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It’s in our blood: Indigenous women’s knowledge as a critical path to women's well-being

Janice Cindy Gaudet, Diane Caron-Bourbonnais

Abstract


The research reported in this article sought to shed light on the North, Central and South American indigenous moon time teachings related to the menstrual cycle of women. The historical institutionalization, medicalization and colonization of indigenous women’s practices have devalued and almost destroyed this knowledge. This study explored the question of whether or not lost indigenous knowledge of women’s power can be reclaimed for women’s health and well- being. A qualitative participatory research methodology was adopted, based on an indigenous paradigm and scholarly rigour and including protocols acceptable to an Ojibwe grandmother, Isabelle Meawasige, who shared her knowledge and experience. The experiential knowledge gained and the meanings expressed by female participants in a circle sharing facilitated by the principal author are presented and discussed. The results of this research reveal optimistic possibilities to co- create health and well- being for the participants, grounded in what is both visible and invisible within indigenous women’s culture.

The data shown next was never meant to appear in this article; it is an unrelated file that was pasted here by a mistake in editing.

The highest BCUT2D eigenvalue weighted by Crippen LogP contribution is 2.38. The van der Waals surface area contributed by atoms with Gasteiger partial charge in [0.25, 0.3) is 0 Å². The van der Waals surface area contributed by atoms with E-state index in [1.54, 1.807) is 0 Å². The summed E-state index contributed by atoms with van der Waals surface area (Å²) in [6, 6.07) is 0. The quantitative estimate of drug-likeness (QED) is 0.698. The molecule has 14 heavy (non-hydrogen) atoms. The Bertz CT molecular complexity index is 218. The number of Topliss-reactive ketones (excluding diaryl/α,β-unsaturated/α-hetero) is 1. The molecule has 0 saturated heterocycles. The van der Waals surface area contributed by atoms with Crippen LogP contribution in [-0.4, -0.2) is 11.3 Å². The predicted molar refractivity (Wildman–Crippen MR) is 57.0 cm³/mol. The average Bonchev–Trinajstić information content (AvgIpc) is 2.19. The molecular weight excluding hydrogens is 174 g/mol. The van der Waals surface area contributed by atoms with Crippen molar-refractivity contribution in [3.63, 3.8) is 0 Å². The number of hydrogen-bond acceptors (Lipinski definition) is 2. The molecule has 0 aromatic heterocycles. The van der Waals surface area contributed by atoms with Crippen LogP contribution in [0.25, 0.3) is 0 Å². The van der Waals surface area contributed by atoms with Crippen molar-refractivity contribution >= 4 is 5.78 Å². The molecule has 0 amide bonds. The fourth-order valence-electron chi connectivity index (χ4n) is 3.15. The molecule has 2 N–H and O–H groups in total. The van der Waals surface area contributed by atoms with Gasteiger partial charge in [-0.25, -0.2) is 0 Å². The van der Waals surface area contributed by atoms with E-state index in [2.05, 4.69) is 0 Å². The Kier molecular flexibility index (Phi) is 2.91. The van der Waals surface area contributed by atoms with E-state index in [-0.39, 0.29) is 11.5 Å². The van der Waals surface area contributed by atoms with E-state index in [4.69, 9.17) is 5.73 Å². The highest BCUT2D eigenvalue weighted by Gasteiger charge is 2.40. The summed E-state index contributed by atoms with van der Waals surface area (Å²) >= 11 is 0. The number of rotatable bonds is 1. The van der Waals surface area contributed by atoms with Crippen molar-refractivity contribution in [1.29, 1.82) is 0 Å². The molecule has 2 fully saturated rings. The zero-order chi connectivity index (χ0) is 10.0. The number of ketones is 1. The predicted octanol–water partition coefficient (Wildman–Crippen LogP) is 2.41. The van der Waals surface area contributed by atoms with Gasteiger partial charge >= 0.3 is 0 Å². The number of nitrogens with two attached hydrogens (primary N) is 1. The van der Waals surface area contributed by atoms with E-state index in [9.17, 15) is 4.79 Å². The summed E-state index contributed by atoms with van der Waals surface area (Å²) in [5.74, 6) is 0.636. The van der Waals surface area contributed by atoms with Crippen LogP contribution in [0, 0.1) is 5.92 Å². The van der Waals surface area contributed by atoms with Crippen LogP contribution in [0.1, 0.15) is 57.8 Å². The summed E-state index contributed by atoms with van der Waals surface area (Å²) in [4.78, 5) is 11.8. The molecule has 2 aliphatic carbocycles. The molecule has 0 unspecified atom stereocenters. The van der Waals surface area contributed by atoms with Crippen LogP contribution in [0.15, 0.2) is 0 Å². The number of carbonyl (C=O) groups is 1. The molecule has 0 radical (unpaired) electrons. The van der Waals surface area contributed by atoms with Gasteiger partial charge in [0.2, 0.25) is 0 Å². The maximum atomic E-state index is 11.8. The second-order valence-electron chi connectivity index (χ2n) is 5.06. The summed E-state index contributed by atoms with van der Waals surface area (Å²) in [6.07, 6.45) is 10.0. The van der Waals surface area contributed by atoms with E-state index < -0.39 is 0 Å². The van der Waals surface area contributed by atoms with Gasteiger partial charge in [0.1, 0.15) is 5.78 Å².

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Print ISSN 1177-1801 Online ISSN 1174-1740